Spot the error !
4 October 2018E.Seguin, M.Friou, T.Genevee, C.Seara, E.Peyrilles, C.Giard, I.Ferry, M.Lafay, L.Escalup Pharmacie Institut Curie, 35 rue Dailly 92210 Saint Cloud
The anticancer drugs preparations of our chemotherapy preparation unit are controlled by a visual double-checking. Recently, some errors escaped this control. To improve both the quality of preparation and of our training process, we organized a simulation workshop providing errors in preparation, in order to raise staff awareness to the risks of such errors related to preparation and to provide a continuum in the learning experience and professional development of participants.
10 preparations were submitted to be checked 22 qualitative control errors were introduced. These included the solvent, the medical devices (pipe, syringe …), the dose, and the final aspect- issues identified in our daily record of non-compliance. The workshop took place over 3 half-days. Each person had 20 minutes to identify the errors by verifying the preparation against the artificial chemotherapy manufacturing sheet. Each participant was previously trained to the visual double-checking. The errors were quoted as “major” (impact on the patient or the stability of preparation) or “minor” (impact on the use of the preparation).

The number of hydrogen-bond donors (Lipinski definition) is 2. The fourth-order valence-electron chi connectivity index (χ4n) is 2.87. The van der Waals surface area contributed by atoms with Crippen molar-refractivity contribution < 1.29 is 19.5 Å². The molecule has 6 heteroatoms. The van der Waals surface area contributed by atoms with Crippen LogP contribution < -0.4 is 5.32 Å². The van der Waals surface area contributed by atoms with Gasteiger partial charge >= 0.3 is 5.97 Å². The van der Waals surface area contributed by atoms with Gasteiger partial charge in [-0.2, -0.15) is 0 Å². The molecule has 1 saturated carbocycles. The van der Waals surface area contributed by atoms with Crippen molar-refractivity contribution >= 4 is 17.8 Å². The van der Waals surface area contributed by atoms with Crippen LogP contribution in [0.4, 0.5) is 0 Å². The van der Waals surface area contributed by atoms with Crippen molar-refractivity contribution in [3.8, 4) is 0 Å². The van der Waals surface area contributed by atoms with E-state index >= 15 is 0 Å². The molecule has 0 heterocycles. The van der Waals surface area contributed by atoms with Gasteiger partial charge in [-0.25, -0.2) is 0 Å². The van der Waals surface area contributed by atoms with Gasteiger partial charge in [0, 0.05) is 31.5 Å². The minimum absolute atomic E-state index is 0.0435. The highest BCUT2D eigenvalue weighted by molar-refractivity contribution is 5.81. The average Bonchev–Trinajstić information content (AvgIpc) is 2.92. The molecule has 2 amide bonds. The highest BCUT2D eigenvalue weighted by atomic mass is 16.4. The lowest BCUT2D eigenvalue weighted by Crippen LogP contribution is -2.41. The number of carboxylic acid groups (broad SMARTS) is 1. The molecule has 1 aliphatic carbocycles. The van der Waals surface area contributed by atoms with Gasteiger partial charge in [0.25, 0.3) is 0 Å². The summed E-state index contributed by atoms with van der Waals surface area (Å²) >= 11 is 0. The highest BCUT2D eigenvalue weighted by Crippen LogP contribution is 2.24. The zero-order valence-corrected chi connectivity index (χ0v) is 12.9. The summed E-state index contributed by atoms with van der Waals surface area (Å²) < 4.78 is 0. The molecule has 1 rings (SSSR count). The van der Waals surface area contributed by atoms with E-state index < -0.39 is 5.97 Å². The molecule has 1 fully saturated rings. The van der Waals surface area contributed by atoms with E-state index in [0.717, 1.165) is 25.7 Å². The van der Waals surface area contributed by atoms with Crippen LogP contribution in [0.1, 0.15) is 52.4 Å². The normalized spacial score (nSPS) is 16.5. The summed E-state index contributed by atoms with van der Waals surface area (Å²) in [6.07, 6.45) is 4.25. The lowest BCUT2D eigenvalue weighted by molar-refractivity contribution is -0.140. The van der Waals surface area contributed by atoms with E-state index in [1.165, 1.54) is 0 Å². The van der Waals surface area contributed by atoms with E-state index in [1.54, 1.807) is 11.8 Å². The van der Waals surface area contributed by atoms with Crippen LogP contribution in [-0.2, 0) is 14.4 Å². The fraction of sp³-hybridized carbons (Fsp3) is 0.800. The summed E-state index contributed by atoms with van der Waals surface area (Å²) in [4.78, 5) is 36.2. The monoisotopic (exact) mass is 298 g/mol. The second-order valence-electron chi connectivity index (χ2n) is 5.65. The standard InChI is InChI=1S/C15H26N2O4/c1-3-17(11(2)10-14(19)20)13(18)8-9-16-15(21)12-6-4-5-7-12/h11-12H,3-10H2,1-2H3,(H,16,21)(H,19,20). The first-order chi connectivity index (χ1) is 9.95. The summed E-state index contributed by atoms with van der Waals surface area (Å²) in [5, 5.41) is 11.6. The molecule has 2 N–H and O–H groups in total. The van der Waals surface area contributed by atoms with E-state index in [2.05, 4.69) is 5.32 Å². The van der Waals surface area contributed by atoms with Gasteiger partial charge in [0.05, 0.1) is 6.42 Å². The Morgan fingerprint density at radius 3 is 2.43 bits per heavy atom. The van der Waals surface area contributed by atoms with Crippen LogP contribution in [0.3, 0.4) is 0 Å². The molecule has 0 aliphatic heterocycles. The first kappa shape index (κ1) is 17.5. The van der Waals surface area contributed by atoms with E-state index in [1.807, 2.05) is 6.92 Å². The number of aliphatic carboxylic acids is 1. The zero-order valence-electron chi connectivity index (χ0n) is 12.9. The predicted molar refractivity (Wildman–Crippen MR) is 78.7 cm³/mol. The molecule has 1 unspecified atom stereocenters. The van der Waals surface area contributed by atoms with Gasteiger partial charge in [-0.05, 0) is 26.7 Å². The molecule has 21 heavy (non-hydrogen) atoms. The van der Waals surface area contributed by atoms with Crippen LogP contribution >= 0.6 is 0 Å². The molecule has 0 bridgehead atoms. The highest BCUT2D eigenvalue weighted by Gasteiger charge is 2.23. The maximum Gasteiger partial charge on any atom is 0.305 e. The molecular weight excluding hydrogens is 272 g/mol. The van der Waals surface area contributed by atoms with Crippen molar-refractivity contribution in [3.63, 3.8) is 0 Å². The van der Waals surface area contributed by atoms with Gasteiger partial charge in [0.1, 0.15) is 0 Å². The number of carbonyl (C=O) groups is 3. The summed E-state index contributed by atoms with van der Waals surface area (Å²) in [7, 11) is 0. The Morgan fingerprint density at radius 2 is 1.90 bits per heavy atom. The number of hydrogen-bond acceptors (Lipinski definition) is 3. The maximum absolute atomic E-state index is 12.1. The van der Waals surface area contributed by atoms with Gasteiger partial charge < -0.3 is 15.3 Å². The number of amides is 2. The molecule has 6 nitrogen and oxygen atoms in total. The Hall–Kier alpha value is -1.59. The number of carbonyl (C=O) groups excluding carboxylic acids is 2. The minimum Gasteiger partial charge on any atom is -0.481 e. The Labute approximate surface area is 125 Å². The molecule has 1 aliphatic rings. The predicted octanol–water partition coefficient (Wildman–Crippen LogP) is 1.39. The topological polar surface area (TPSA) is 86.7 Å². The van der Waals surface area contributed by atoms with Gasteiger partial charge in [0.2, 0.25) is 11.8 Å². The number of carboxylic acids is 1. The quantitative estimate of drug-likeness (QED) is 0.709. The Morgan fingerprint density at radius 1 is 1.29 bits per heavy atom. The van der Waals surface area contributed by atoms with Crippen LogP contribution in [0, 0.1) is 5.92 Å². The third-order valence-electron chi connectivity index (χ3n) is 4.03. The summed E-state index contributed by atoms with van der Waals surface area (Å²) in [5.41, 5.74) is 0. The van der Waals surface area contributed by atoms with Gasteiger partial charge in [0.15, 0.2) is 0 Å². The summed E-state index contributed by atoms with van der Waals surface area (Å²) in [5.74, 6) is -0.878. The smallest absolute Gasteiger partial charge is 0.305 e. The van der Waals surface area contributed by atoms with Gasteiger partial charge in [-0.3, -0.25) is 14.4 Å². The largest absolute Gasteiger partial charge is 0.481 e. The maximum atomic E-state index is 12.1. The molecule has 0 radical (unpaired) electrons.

Fourteen people out of 17 participated in the workshop (3 pharmacists, 1 manager, 9 pharmacist technicians and 1 pharmacist resident). On average, 19 errors out of 22 were identified (86 %) (min=13,max=22). The 8 major errors were identified by 86 % of the participants: nature and volume of the solvent errors were all detected; final visual aspect’s unconformities (3 errors of product) were identified by 76 % and the 2 dose’s anomalies (incorrect volume) by 79%. The minor errors were identified by 86 % of participant.
The most frequently spotted errors were: lack of opabag (100 %), unsuitable pipe and/or syringe (96 %) and pipe not clamped (93 %).
Some errors introduced involuntarily were also identified.
These good results should be qualified because the workshop was not in real condition and therefore the team’s focus was probably increased and show that the team is efficient and benefits from good initial training. At the end of this exercise, individual feedback and a collective synthesis of the anonymous results was presented to the team.
This workshop was appreciated and welcomed by the whole team. It will be used during initial training to final preparation control of new pharmacist residents or technicians.